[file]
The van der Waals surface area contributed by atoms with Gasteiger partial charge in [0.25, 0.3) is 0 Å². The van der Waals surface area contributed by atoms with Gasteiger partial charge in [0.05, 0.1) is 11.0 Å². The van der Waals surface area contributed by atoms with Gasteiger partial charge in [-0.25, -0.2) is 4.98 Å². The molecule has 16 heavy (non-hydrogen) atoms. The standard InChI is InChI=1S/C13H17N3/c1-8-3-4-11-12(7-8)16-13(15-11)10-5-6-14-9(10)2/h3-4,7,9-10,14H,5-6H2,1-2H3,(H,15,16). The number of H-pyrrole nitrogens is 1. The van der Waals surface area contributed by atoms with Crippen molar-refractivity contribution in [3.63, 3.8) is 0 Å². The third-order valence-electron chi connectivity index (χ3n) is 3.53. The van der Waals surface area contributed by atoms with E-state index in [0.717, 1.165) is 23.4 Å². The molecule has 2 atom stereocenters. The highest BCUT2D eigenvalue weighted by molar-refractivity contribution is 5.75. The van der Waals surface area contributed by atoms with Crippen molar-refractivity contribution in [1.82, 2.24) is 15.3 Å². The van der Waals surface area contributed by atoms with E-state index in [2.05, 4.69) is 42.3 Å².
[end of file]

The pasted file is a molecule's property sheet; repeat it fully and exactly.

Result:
The van der Waals surface area contributed by atoms with Gasteiger partial charge in [0.25, 0.3) is 0 Å². The van der Waals surface area contributed by atoms with Gasteiger partial charge in [0.05, 0.1) is 11.0 Å². The van der Waals surface area contributed by atoms with Gasteiger partial charge in [-0.25, -0.2) is 4.98 Å². The molecule has 16 heavy (non-hydrogen) atoms. The standard InChI is InChI=1S/C13H17N3/c1-8-3-4-11-12(7-8)16-13(15-11)10-5-6-14-9(10)2/h3-4,7,9-10,14H,5-6H2,1-2H3,(H,15,16). The number of H-pyrrole nitrogens is 1. The van der Waals surface area contributed by atoms with Crippen molar-refractivity contribution in [3.63, 3.8) is 0 Å². The third-order valence-electron chi connectivity index (χ3n) is 3.53. The van der Waals surface area contributed by atoms with E-state index in [0.717, 1.165) is 23.4 Å². The molecule has 2 atom stereocenters. The highest BCUT2D eigenvalue weighted by molar-refractivity contribution is 5.75. The van der Waals surface area contributed by atoms with Crippen molar-refractivity contribution in [1.82, 2.24) is 15.3 Å². The van der Waals surface area contributed by atoms with E-state index in [2.05, 4.69) is 42.3 Å².